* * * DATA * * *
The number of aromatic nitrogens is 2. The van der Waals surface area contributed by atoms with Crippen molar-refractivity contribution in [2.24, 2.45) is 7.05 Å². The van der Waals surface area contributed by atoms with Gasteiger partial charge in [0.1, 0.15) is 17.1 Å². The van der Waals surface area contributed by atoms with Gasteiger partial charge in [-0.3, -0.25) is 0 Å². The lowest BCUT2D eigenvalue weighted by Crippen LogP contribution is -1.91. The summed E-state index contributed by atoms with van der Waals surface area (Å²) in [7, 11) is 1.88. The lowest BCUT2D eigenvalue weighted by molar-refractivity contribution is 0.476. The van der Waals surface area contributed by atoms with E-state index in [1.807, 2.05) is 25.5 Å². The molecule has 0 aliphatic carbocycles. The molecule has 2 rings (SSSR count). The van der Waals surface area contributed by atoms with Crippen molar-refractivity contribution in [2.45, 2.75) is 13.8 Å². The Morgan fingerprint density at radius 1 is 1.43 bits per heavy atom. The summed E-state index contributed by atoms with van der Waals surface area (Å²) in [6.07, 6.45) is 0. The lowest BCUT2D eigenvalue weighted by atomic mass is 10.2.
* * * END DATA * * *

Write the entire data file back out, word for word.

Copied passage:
The number of aromatic nitrogens is 2. The van der Waals surface area contributed by atoms with Crippen molar-refractivity contribution in [2.24, 2.45) is 7.05 Å². The van der Waals surface area contributed by atoms with Gasteiger partial charge in [0.1, 0.15) is 17.1 Å². The van der Waals surface area contributed by atoms with Gasteiger partial charge in [-0.3, -0.25) is 0 Å². The lowest BCUT2D eigenvalue weighted by Crippen LogP contribution is -1.91. The summed E-state index contributed by atoms with van der Waals surface area (Å²) in [7, 11) is 1.88. The lowest BCUT2D eigenvalue weighted by molar-refractivity contribution is 0.476. The van der Waals surface area contributed by atoms with E-state index in [1.807, 2.05) is 25.5 Å². The molecule has 0 aliphatic carbocycles. The molecule has 2 rings (SSSR count). The van der Waals surface area contributed by atoms with Crippen molar-refractivity contribution in [2.45, 2.75) is 13.8 Å². The Morgan fingerprint density at radius 1 is 1.43 bits per heavy atom. The summed E-state index contributed by atoms with van der Waals surface area (Å²) in [6.07, 6.45) is 0. The lowest BCUT2D eigenvalue weighted by atomic mass is 10.2.